Then Mr. Key at Lynchburg, VA, needed a salesman for freezers, soda fountains, etc., and a good commission was offered. I went up there on a Monday to start on a new job. I was given a catalogue and sent out to the warehouse to learn about all the products, their parts etc. I seemed to be getting along all right and there was a territory available in North Carolina and some of the neighboring area. On Thursday night there was a company party which was mostly a drinking party. The next morning I was called in and told that I probably would not fit in and Mr. Key said “fill up your car with gas and go on back home.” Some time later, I saw Mr. Key in Kingsport. He was out of business with nothing to sell.Ice Cream Parlor in Spruce Pine.
The first business I owned was an ice cream store in Spruce Pine. I was selling ice cream mix for Pet. When I visited Grandma Cox in Spruce Pine, we got a cone of ice cream for a nickel that had only about a tablespoon of ice cream in it. I knew I could offer more for the money. Granddaddy Cox put up a building on his lot and I went to Statesville for a freezer and got a rejected freezer that worked fine. We sold two dips for a nickel. Log truckers coming into town brought loads of hitchhiking kids with them. John Morgan worked in the store and wife Doris helped and Ruth helped. I’d dip ice-cream five cones at a time and pass the cones to them to sell. We would sell $100- $150 worth of nickle cones on a Sunday afternoon. The costs were about as follows: mix = 1/3, overhead = 1/3, and profit = 1/3. I’d leave work at Pet in Johnson City and drive to Spruce Pine and freeze ice cream all night, two and a half gallons per freezer run. It came soft from the freezer and I put it into the box to harden. A Highway Patrolman would come by in the early A. M. for some of the soft ice cream. I also sold hotdogs and ice cream at the Toe River Fair. I sold ice cream to Bob Phillips as Principal of the school at Bakersville. I had John Morgan come to Kingsport and work there to learn to make doughnuts and we sold them in winter when ice cream sales were slower.
Ice cream money bought Betty’s piano and the lot where our house is now.Peters Oil
Back in Kingsort, after trying out with Mr. Key in Lynchburg, VA, I checked with Homer Compton, who ran Goodrich, for a job. He sent me to Peters Oil (Gulf) and I also interviewed with Mr. Bill Greene who had no jobs. On Friday, I interviewed with Mr. Peters and started there on Monday. (So I really had not missed any work.) My job was sales and promotion — I cleaned up and decorated the stations and put up displays. I sold tires and called on customers.
I went to the Mason Dixon Line (trucking) to sell tires. I made them a good offer and sold fifty tires (I was used to selling one or two at a time). I was even told my bid was a little low and got paid a little more than I had offered. I worked at Peters Oil for eight years and then asked Mr. Peters about buying a half-interest in the company. More about that later.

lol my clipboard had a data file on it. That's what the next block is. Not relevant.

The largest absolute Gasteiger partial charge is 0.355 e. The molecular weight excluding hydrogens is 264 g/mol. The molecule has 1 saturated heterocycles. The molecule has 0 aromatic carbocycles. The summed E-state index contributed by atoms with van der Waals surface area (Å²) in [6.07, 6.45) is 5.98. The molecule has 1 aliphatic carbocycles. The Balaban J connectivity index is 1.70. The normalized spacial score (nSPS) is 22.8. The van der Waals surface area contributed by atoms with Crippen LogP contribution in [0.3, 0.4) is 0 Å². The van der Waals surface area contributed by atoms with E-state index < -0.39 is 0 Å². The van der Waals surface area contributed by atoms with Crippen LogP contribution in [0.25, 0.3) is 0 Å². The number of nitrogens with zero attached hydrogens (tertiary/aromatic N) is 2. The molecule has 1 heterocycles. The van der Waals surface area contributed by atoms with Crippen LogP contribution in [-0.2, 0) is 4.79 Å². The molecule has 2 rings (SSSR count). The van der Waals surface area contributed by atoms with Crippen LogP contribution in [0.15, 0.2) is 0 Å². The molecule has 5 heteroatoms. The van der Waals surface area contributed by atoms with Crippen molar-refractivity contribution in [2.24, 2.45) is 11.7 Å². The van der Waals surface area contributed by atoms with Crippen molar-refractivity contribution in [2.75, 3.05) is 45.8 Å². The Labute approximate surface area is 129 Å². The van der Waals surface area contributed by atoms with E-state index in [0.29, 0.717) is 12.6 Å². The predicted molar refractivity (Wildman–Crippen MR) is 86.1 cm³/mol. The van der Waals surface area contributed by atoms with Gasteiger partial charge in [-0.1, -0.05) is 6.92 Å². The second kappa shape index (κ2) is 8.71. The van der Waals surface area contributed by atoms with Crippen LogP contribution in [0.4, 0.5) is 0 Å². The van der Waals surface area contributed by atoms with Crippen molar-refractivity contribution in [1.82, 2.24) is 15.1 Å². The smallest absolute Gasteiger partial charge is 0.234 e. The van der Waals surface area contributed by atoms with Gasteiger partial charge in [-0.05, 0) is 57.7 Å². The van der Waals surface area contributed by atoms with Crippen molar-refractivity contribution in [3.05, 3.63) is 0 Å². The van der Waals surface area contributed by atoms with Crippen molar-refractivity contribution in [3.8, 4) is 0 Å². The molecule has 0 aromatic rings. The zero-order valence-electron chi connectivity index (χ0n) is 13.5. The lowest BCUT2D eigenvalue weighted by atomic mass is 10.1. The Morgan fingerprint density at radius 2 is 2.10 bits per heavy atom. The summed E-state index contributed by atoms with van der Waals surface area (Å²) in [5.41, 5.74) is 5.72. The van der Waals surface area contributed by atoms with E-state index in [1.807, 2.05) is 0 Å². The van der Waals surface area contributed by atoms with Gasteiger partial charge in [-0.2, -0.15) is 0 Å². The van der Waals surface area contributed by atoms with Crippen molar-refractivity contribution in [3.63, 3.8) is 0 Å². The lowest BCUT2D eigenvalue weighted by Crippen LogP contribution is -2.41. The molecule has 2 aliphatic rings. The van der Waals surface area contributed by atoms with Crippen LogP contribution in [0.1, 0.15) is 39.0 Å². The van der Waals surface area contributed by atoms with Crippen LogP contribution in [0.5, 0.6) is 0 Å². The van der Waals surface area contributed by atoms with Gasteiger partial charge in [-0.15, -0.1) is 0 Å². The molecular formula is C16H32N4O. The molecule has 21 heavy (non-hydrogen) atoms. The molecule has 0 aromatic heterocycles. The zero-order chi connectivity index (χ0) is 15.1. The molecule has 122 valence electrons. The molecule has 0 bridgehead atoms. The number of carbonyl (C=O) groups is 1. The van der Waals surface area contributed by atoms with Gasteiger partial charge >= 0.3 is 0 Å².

During the war, some of my oil was shipped by tanker from Texas, around Florida, to Charleston, SC. Although there were never any news reports, I could tell when a tanker had been sunk by the Germans in the Atlantic because my shipments did not arrive when they were scheduled to. My order would be filled from a later shipment.
After World War II, I got into a good deal at Holston Defense Plant. Fuel oil was on a government regulated quota system but there was not a quota for Holston and they could not buy any fuel. They used #2 heating oil for heating in the process of making nitric acid. They needed one or two tank-truck loads a day. They even got the Pentagon to approve their purchases without the usual bid process in order to obtain the fuel. I found an Exxon dealer who could obtain fuel oil because he had more quota than he could use. [He had held the contract during the construction of Oak Ridge and, after the project was completed, still had the quota but not the sales.] I had no money to operate at this level and we had to get our money back to Exxon quickly. I was helped out by a friend, Red Hamilton, at Holston who arranged to pay quickly upon delivery and we were able to set up the deal. Once, one of my drivers to Holston lost the delivery hose out of the pipe on the truck where it was carried. I got another hose and took it out to the plant. There were restrictive security procedures in place at the Holston plant so I bypassed the gate and took the hose through a hole in the fence. However, I was caught by security and had a hard time talking my way back out. We built our house in 1951 while selling oil to Holston Defense.
Tires were also hard to get and were rationed by the government. We were using tires made of reclaimed rubber that were only good for 200-300 miles. Mr. Glascock got me a supply of tires and I began selling them everywhere. I guess he felt sorry for me and was able to supply me with more tires than were normally allowed. His sales figures were posted at a distributors’ sales meeting, but he called me aside to explain that my real sales numbers would not show there.